Monday, February 21, 2011

Maven Integration for Eclipse JDK Warning on Windows

If you start eclipse (or springsource tool suite) and get the following popup:

you need to point eclipse to a JDK. You can't do this within the IDE itself so just close it. Then go to the directory where you have eclipse installed. Edit eclipse.ini in an editor that understands unix-style line endings (like notepad++ or wordpad). If you're running STS, the file will be called STS.ini instead of eclipse.ini.

Look for the -vmargs line and insert a new line BEFORE it that specifies the location to your JDK's javaw executable. Like so:

Thoughts on Convention over Configuration

Having spent the majority of my professional life on Windows with .NET, I'm not much of a Java troubleshooter. I speak the language and am familiar with a slew of frameworks, but I just don't know the JVM like I know the CLR. Yet.

Additionally, I notice that the Java community loves to follow the newest hottest thing far more than the .NET community. One example of this is Java's love/hate relationship with XML.

Back when Enterprise Application Integration (EAI) was the hot buzzword, we started to see a lot of configuration done in XML. XML Configuration files became huge and unwieldy. People started to talk about "XML Hell" and eventually, we started moving towards "convention over configuration".

I'm a fan of focused, opinionated software - and I definitely think convention over configuration is the right way to go in the majority of circumstances... but some people have gone beyond convention over configuration into: loathing and avoidance of XML in all circumstances.

Eclipse, for example, uses an eclipse.ini file to provide bootstrap arguments like the location of the JVM. Its convention is argument name on one line followed by argument value on the next line - which is the standard convention for ini files. My problem was that I haven't edited an old-school ini file in so long that I just forgot the convention. I had argument and value on one line.

Now, it's entirely my fault for forgetting the convention, okay? I admit that. Everyone should know ini config file conventions. But if the config file had been XML, it wouldn't be possible for me to forget the convention because the XML would have just been invalid. Instead of getting a non-sequitur Maven Integration Warning about running on a JRE instead of a JDK, I could have gotten an exception that said the configuration is bad. In addition, given a schema, I could have verified the configuration file myself.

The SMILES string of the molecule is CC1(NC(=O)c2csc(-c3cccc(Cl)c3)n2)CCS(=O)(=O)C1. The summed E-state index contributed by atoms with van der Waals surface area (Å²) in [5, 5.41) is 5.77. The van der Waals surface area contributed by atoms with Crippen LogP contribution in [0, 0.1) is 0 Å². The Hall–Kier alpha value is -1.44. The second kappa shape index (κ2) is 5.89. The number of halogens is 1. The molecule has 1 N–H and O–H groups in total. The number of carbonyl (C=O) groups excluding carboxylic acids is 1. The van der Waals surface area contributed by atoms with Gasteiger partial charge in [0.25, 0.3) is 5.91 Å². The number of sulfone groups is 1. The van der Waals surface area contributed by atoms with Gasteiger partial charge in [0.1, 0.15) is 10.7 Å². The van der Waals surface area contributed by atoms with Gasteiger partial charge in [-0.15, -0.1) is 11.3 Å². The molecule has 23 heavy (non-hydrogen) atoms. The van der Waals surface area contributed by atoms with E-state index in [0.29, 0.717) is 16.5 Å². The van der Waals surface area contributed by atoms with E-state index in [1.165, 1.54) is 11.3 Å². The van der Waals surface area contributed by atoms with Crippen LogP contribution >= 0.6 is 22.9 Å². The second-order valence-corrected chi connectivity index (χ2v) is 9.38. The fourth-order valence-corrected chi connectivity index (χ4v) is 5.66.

Don't be confused about what I'm trying to convey here - it's perfectly fine that eclipse uses a well-known convention (ini) for its configuration. I'm trying to get at something more important: when to choose "convention over configuration" vs "configuration over convention". I think that the answer is tied to the concept of friction.

Troubleshooting this problem I had definitely counts as development friction. Since the goal of software engineering is to deliver the maximum value to our customers, reducing friction has a direct correlation to customer value. Therefore, we ought to choose convention over configuration when the benefit of learning or remembering a convention outweighs the cost of learning or remembering it.

In the example of the eclipse configuration, the benefit of editing an ini file over an xml file was ZERO, and the cost of remembering the convention was non-zero. Again, this example is contrived because the non-zero cost was due to my forgetfulness - but the example holds for other conventions that are less obvious. Do not create your own little convention and make me learn it just so you can say you use convention over configuration. If you are designing a framework, do not cause my NET amount of friction to increase.

For me, this begs the question: how do we objectively measure the cost of a given convention? To the convention's author, the convention will seem "obvious" and therefore cannot be an objective observer.

Monday, February 7, 2011

Join CentOS to a Windows Domain

3/26/2012 update: I've now done this on CentOS 6.2 as well.

Since I've had to do this a number of times in the last few months, I thought I should post this here so I can't forget it.

Here's some specifics on what I'm using:
  • Windows Server 2008 R2
    • As (
    • As Primary Domain Controller of
    • As Windows Server 2008 R2 forest functional level
  • CentOS 5 / CentOS 6
    • As (
    • Samba 3.5.6 / Samba 3.6.3
  • An internet connection. If you are not going to have an internet connection, you'll want to pre-download the files you'll need. I suggest using 'yum downloadonly' to get them.
I've spun up a brand new CentOS 5.5 VM and logged in. Oh man, does anyone else just love logging into a fresh install? Is my nerd showing? Sorry!

The first thing I need to do is take on great responsibility, so for that I'm going to need great power: let's add my account to the sudoers list.
su -
EDITOR=nano visudo
That's better. Now we can stop acting as root.
Now that I can tell the operating system what to do, let's update it.

While that downloads and installs, let's add a /sbin and /usr/sbin to your path. These directories have a lot of commands that need to be run by root. Since we're going to "sudo" a lot of these commands later, having them in our path will save us from having to fully qualify the path all the time (e.g /usr/sbin/something -arg -foo).
nano ~/.bash_profile